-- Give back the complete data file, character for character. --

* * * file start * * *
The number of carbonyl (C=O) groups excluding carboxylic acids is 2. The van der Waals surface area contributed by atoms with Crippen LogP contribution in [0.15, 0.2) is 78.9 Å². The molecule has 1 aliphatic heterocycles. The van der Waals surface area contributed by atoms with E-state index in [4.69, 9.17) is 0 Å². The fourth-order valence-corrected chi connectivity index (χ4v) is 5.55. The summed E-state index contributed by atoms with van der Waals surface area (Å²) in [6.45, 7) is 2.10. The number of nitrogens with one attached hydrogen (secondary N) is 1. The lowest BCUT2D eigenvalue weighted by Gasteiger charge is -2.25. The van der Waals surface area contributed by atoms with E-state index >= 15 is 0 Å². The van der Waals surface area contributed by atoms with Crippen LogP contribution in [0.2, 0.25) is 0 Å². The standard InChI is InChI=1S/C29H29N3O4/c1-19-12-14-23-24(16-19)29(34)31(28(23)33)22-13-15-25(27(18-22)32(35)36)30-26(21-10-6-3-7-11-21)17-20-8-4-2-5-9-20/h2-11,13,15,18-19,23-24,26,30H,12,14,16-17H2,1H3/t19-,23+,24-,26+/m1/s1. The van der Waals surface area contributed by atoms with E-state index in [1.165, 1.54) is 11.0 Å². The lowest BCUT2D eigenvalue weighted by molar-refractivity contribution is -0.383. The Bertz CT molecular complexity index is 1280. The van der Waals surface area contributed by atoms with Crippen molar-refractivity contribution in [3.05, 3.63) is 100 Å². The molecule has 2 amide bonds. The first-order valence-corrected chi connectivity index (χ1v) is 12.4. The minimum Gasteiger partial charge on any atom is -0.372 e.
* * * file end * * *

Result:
The number of carbonyl (C=O) groups excluding carboxylic acids is 2. The van der Waals surface area contributed by atoms with Crippen LogP contribution in [0.15, 0.2) is 78.9 Å². The molecule has 1 aliphatic heterocycles. The van der Waals surface area contributed by atoms with E-state index in [4.69, 9.17) is 0 Å². The fourth-order valence-corrected chi connectivity index (χ4v) is 5.55. The summed E-state index contributed by atoms with van der Waals surface area (Å²) in [6.45, 7) is 2.10. The number of nitrogens with one attached hydrogen (secondary N) is 1. The lowest BCUT2D eigenvalue weighted by Gasteiger charge is -2.25. The van der Waals surface area contributed by atoms with E-state index >= 15 is 0 Å². The van der Waals surface area contributed by atoms with Crippen LogP contribution in [0.2, 0.25) is 0 Å². The standard InChI is InChI=1S/C29H29N3O4/c1-19-12-14-23-24(16-19)29(34)31(28(23)33)22-13-15-25(27(18-22)32(35)36)30-26(21-10-6-3-7-11-21)17-20-8-4-2-5-9-20/h2-11,13,15,18-19,23-24,26,30H,12,14,16-17H2,1H3/t19-,23+,24-,26+/m1/s1. The van der Waals surface area contributed by atoms with E-state index in [1.165, 1.54) is 11.0 Å². The lowest BCUT2D eigenvalue weighted by molar-refractivity contribution is -0.383. The Bertz CT molecular complexity index is 1280. The van der Waals surface area contributed by atoms with Crippen molar-refractivity contribution in [3.05, 3.63) is 100 Å². The molecule has 2 amide bonds. The first-order valence-corrected chi connectivity index (χ1v) is 12.4. The minimum Gasteiger partial charge on any atom is -0.372 e.